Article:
Some links will connect the nonprofit with businesses or other generous supporters of the organization. The consequences of those links will depend largely on whether they constitute advertising or acknowledgments of the sponsors. (See discussion above.) For organizations that seek to promote business, like chambers of commerce, tourist bureaus, or trade associations, links to businesses may well be in furtherance of exempt purposes. For example, a chamber of commerce may promote business generally in its geographic region by providing information on member businesses and how to contact them if you want to partake of their services. If an organization has a policy for selecting which links with businesses it will approve and which it will reject, it should be sure that policy is consistent with the applicable requirements for exemption. A section 501(c)(3) organization must avoid operating for the benefit of private parties, such as the businesses that benefit from links with the charity's page. A section 501(c)(6) trade association must promote an entire line of business, not the particular interests of members who benefit from a link. Selective links, especially links that appear to endorse a business on the other end, will give rise to these concerns.

The same concerns about context for a link arise with links to government Web sites maintained by public office holders. Links to campaign Web sites may be perceived as campaign intervention, regardless of how they are framed. For example, if a link to a campaign Web site was labeled as a way to find information about certain " prominent friends of the organization," it may be perceived by the IRS as campaign intervention even though there is no specific reference on the organization's Web site to any political campaign. It would be far safer to maintain links to the official government sites certain candidates maintain as incumbents rather than to their campaign Web sites. However, depending upon the public visibility of the race and the other context provided by the tax-exempt organization, the IRS might still challenge the mere existence of the link as political campaign intervention. (On a related topic, the Federal Election Commission has recently issued an Advisory Opinion (1999-25), ruling that a joint project between two 501(c)(3) organizations does not violate the Federal Election Campaign Act when it provides non-partisan information on a Web site about federal election campaigns.)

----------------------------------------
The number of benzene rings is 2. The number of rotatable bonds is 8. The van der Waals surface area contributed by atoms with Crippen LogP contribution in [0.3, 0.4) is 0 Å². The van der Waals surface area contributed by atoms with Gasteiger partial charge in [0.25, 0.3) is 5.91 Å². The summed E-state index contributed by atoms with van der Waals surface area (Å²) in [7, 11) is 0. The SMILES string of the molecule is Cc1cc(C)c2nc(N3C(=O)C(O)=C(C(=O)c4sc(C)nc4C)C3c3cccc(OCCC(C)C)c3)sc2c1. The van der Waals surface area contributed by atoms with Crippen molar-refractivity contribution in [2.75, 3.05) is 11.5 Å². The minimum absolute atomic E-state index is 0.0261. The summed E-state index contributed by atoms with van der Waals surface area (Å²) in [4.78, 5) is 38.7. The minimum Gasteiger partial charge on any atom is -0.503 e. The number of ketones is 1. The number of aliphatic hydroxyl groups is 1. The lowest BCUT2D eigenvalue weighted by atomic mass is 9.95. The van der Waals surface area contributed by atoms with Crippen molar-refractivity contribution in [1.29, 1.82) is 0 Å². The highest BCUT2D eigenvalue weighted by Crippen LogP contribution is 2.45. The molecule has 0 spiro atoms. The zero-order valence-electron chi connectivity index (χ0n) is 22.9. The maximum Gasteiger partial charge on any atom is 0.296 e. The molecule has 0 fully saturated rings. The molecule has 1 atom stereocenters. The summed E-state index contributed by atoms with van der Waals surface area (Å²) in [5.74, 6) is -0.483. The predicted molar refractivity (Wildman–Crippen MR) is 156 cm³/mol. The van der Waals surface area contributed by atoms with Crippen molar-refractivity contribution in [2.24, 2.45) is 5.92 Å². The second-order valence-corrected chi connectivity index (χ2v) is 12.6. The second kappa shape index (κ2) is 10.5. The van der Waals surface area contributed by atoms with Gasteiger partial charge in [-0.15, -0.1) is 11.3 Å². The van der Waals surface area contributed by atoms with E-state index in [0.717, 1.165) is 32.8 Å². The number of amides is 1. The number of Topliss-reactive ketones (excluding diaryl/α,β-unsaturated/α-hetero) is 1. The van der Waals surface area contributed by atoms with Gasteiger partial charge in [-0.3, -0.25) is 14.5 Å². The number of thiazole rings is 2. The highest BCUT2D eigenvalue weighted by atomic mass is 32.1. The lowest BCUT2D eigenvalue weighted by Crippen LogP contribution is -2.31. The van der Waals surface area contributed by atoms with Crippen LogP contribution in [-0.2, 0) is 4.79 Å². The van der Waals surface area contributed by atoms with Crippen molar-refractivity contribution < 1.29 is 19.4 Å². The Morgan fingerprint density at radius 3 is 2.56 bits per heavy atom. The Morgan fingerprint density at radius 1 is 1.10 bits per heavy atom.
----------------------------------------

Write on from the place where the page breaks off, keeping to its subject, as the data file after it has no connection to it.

Links Originating at Other Web Sites

Other organizations may wish to link with your organization. Sometimes they will establish a link without your permission or knowledge, and sometimes they may ask for your consent.

Knowing that it may receive requests for permission for a Web site link, a tax-exempt organization would be well-advised to develop a policy for determining which requests it will honor and which it will reject. Considerations should include:

  • Connection between the other Web site and the organization's exempt purpose;
  • Likelihood that activities conducted through the other Web site would jeopardize exemption if attributed to the exempt organization (risk is greatest for lobbying and political activities for section 501(c)(3) organizations and for unrelated trade or business activities);
  • The other organization's reputation and, to the extent it can be determined, history of Web use. For example, has the organization requesting the link been involved in copyright or privacy controversies relating to the Web?

Particularly when permission has been requested, the IRS may view the organization as acquiescing to the activity conducted on the originating Web site. Again, the context for the link will be important. Therefore, when giving permission for such a link, the tax-exempt organization may also wish to put conditions on the context for the link to ensure that problematic activities will not be attributed to it.

If you discover a link to your organization that you did not approve and do not want, you most likely cannot remove it yourself. You will have to request that the organization that established the link do so. If that organization does not comply and you are concerned about attribution of activities, you may want to consult legal counsel. In most cases the mere existence of a link that your organization did not approve will not pose tax or other legal issues for you. However, political or public relations concerns may spur you to inform users of your site about the problem. For example, a business may link to your charity, making an unfulfilled promise that a portion of sales will be treated as donations. Or an organization may try to give the false impression, through a framed link, that it is affiliated with your organization. You may counteract the negative effects of these incursions by posting your own information alerting readers to the fact that your organization's name is being used without its permission.